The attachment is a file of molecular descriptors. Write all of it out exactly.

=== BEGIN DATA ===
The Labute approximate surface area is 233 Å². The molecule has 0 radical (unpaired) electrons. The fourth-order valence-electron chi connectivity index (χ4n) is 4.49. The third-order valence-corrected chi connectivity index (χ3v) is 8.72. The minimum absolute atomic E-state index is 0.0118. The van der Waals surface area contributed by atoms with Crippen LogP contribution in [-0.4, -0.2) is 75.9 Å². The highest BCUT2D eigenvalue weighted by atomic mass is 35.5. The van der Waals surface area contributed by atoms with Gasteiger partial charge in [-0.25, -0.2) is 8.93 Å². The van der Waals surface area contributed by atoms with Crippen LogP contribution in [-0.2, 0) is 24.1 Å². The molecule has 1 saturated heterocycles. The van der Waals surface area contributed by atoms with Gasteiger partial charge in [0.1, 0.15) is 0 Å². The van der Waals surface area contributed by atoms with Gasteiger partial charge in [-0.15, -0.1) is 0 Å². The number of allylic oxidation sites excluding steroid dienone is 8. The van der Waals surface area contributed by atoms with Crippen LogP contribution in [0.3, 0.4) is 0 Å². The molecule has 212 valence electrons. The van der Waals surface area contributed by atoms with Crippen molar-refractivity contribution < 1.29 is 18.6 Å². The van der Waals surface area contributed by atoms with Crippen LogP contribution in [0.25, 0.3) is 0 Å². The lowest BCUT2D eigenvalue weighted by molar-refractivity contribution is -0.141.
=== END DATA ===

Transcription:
The Labute approximate surface area is 233 Å². The molecule has 0 radical (unpaired) electrons. The fourth-order valence-electron chi connectivity index (χ4n) is 4.49. The third-order valence-corrected chi connectivity index (χ3v) is 8.72. The minimum absolute atomic E-state index is 0.0118. The van der Waals surface area contributed by atoms with Crippen LogP contribution in [-0.4, -0.2) is 75.9 Å². The highest BCUT2D eigenvalue weighted by atomic mass is 35.5. The van der Waals surface area contributed by atoms with Gasteiger partial charge in [-0.25, -0.2) is 8.93 Å². The van der Waals surface area contributed by atoms with Crippen LogP contribution in [-0.2, 0) is 24.1 Å². The molecule has 1 saturated heterocycles. The van der Waals surface area contributed by atoms with Gasteiger partial charge in [0.1, 0.15) is 0 Å². The van der Waals surface area contributed by atoms with Gasteiger partial charge in [-0.15, -0.1) is 0 Å². The number of allylic oxidation sites excluding steroid dienone is 8. The van der Waals surface area contributed by atoms with Crippen LogP contribution in [0.3, 0.4) is 0 Å². The molecule has 212 valence electrons. The van der Waals surface area contributed by atoms with Crippen molar-refractivity contribution < 1.29 is 18.6 Å². The van der Waals surface area contributed by atoms with Crippen LogP contribution in [0.25, 0.3) is 0 Å². The lowest BCUT2D eigenvalue weighted by molar-refractivity contribution is -0.141.